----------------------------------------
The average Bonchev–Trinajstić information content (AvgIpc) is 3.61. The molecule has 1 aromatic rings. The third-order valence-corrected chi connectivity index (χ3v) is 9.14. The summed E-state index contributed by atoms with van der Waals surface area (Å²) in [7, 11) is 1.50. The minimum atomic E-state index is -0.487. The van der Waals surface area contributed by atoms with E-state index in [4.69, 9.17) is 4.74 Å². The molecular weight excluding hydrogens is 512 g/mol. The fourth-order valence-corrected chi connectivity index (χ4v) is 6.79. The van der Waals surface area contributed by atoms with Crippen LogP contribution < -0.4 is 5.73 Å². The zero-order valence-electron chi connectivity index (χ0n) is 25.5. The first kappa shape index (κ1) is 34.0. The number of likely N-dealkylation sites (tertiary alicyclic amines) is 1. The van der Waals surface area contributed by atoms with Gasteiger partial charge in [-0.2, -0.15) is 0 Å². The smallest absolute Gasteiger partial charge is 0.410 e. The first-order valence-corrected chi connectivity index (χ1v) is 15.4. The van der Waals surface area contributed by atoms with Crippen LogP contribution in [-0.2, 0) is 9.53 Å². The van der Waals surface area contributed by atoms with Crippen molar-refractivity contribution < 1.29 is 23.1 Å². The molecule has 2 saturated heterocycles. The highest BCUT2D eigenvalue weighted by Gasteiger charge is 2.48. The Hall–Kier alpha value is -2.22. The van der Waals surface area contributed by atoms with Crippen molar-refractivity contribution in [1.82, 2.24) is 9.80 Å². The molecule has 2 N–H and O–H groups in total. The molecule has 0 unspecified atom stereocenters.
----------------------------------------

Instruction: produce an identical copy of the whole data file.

The average Bonchev–Trinajstić information content (AvgIpc) is 3.61. The molecule has 1 aromatic rings. The third-order valence-corrected chi connectivity index (χ3v) is 9.14. The summed E-state index contributed by atoms with van der Waals surface area (Å²) in [7, 11) is 1.50. The minimum atomic E-state index is -0.487. The van der Waals surface area contributed by atoms with E-state index in [4.69, 9.17) is 4.74 Å². The molecular weight excluding hydrogens is 512 g/mol. The fourth-order valence-corrected chi connectivity index (χ4v) is 6.79. The van der Waals surface area contributed by atoms with Crippen LogP contribution < -0.4 is 5.73 Å². The zero-order valence-electron chi connectivity index (χ0n) is 25.5. The first kappa shape index (κ1) is 34.0. The number of likely N-dealkylation sites (tertiary alicyclic amines) is 1. The van der Waals surface area contributed by atoms with Gasteiger partial charge in [-0.2, -0.15) is 0 Å². The smallest absolute Gasteiger partial charge is 0.410 e. The first-order valence-corrected chi connectivity index (χ1v) is 15.4. The van der Waals surface area contributed by atoms with Crippen LogP contribution in [-0.2, 0) is 9.53 Å². The van der Waals surface area contributed by atoms with Crippen molar-refractivity contribution < 1.29 is 23.1 Å². The molecule has 2 saturated heterocycles. The highest BCUT2D eigenvalue weighted by Gasteiger charge is 2.48. The Hall–Kier alpha value is -2.22. The van der Waals surface area contributed by atoms with Crippen molar-refractivity contribution in [1.82, 2.24) is 9.80 Å². The molecule has 2 N–H and O–H groups in total. The molecule has 0 unspecified atom stereocenters.